Auditor finds illegal overtime on Apple's China assembly line
The Chinese workers who often spend more than 60 hours per week assembling iPhones and iPads will have their overtime curbed and their hourly wages raised after a labor auditor hired by Apple Inc. inspected their factories.
The Washington-based Fair Labor Association says Hon Hai Precision Industry Co., the Taiwanese company that runs the factories, is committing to reducing weekly work time to the legal Chinese maximum of 49 hours.
That limit is routinely ignored in factories throughout China. Auret van Heerden, the CEO of the FLA, said Hon Hai is the first company to commit to following the legal standard.
Apple's and FLA's own guidelines call for work weeks of 60 hours or less.
The FLA found that many workers at the Hon Hai factories want to work even more overtime, so they can make more money. Hon Hai, also known as Foxconn, told the FLA that it will raise hourly salaries to compensate workers for the reduced hours.
Heerden said that it's common to find workers in developing countries looking for more overtime, rather than less.
"They're often single, they're young, and there's not much to do, so frankly they'd just rather work and save," he said.
The FLA auditors visited three Foxconn complexes in February and March: Guanlan and Longhua near the coastal manufacturing hub of Shenzhen, and Chengdu in the inland province of Sichuan. They employ a total of 178,000 workers, with an average age of 23.
Average monthly salaries at the factories ranged from $360 to $455. Foxconn recently raised salaries by up to 25 percent in the second major salary hike in less than two years.
Foxconn employs 1.2 million workers in China to assemble products not just for Apple, but for Microsoft Corp., Hewlett-Packard Co. and other pillars of the U.S. technology industry.
Foxconn's move to lift wages is likely to have an impact across the industry. Given Apple's unusually high margins, it's able to absorb higher manufacturing costs. But other electronics companies, particularly PC makers, have very slim margins, and may need to look elsewhere to have their products assembled.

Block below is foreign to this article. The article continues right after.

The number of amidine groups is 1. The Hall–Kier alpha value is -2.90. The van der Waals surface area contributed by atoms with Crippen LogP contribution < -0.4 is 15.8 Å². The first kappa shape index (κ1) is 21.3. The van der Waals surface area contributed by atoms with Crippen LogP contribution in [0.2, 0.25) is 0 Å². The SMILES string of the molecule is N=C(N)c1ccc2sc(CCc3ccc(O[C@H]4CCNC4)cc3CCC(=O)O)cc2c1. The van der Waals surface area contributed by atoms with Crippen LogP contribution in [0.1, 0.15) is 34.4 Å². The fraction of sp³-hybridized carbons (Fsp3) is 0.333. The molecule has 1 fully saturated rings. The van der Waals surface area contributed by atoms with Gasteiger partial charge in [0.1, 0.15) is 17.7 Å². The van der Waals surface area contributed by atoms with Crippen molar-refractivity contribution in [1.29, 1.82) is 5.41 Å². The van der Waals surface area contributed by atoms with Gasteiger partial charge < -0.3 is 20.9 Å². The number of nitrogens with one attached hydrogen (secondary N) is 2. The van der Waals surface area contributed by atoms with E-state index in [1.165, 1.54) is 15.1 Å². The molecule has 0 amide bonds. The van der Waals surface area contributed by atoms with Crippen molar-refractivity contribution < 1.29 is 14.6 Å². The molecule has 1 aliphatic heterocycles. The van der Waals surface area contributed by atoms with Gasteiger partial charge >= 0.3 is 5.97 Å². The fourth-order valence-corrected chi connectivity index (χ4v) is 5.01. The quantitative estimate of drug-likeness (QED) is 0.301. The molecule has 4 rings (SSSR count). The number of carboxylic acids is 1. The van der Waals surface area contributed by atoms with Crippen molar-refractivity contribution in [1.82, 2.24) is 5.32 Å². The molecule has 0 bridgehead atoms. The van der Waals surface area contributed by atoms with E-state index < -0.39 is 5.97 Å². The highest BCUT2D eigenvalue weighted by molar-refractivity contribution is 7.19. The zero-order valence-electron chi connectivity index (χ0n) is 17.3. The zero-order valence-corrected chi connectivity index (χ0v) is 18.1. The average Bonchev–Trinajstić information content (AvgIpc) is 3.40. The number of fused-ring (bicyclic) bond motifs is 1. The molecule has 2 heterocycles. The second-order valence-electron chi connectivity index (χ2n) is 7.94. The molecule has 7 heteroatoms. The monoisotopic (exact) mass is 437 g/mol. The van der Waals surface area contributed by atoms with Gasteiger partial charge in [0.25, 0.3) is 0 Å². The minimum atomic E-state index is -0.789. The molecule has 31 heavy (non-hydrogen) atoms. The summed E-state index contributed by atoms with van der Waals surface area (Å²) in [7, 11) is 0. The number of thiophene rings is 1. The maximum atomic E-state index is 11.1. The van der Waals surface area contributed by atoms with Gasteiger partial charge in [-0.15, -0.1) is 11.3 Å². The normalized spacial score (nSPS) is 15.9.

Workers who make Apple products have been the subject of increasing scrutiny, in part due to a one-man Broadway play by Mike Daisey. Public radio program "This American Life" used Daisey's monologue in a show about Foxconn on Jan. 6, but retracted it two weeks ago, saying that Daisey had fabricated key parts of it, including that he saw underage workers emerging from Foxconn factories.
The FLA didn't find instances of child or forced labor.
Apple has kept a close watch on its suppliers for years, and in January took the further step of joining the FLA. The organization has audited overseas suppliers for clothing manufacturers, but Apple was the first electronics company to join. It also commissioned the FLA to produce a special audit of Foxconn's factories.
"Our team has been working for years to educate workers, improve conditions and make Apple's supply chain a model for the industry, which is why we asked the FLA to conduct these audits," Apple said in a statement.
Apple CEO Tim Cook visited a Foxconn factory in Zhengzhou, China, on Wednesday.
The FLA has its roots in a 1996 meeting of multinational companies and nonprofits convened by President Bill Clinton, who challenged them to improve conditions for garment and shoe workers. Its 19-member board is composed equally of representatives from member companies, universities and nonprofits like the Global Fairness Initiative. The organization is funded by participating companies.
Labor unions have criticized Apple's use of the FLA, insisting that audits are a "top-down" approach. Foxconn's workers would be better served, they believe, by being able to organize.
"The report will include new promises by Apple that stand to be just as empty as the ones made over the past 5 years," said SumOfUS.org, a coalition of trade unions and consumer groups, ahead of the release of the report.
The FLA found few safety violations, noting that the company had already dealt with problems like blocked fire exits and defective protective gear. It's also taken step to reduce the amount of aluminum dust in the air, after the metal created an explosion at the Chengdu factory last year, killing four workers.
The FLA said Foxconn has been recording only accidents that caused work stoppage, but is now committing to recording and addressing all accidents that result in an injury.
Heerden said his auditors found Foxconn workers are the happiest with their jobs when they work 52 hours a week, well below the amount they often put in. Reducing their hours to 49 hours should help Foxconn retain workers in the long run, he said.
The auditors examined one years' worth of payroll and time records at each factory, conducted interviews with some workers and had 35,000 of them fill out anonymous surveys.
Apple has started tracking the working hours of half a million workers in its supply chain and said that 89 percent of them worked 60 hours or less in February, even though the company was ramping up production of the new iPad. Workers averaged 48 hours per week.
The Foxconn factories are the last step in the process of manufacturing an iPhone or other Apple device, most of which have hundreds of components. Research firm IHS iSuppli estimates that Apple pays $8 for the assembly of a 16-gigabyte iPhone 4S and $188 for its components. It sells the phone wholesale for about $600 to phone companies, which then subsidize it to be able to sell it for $200 with a two-year service contract.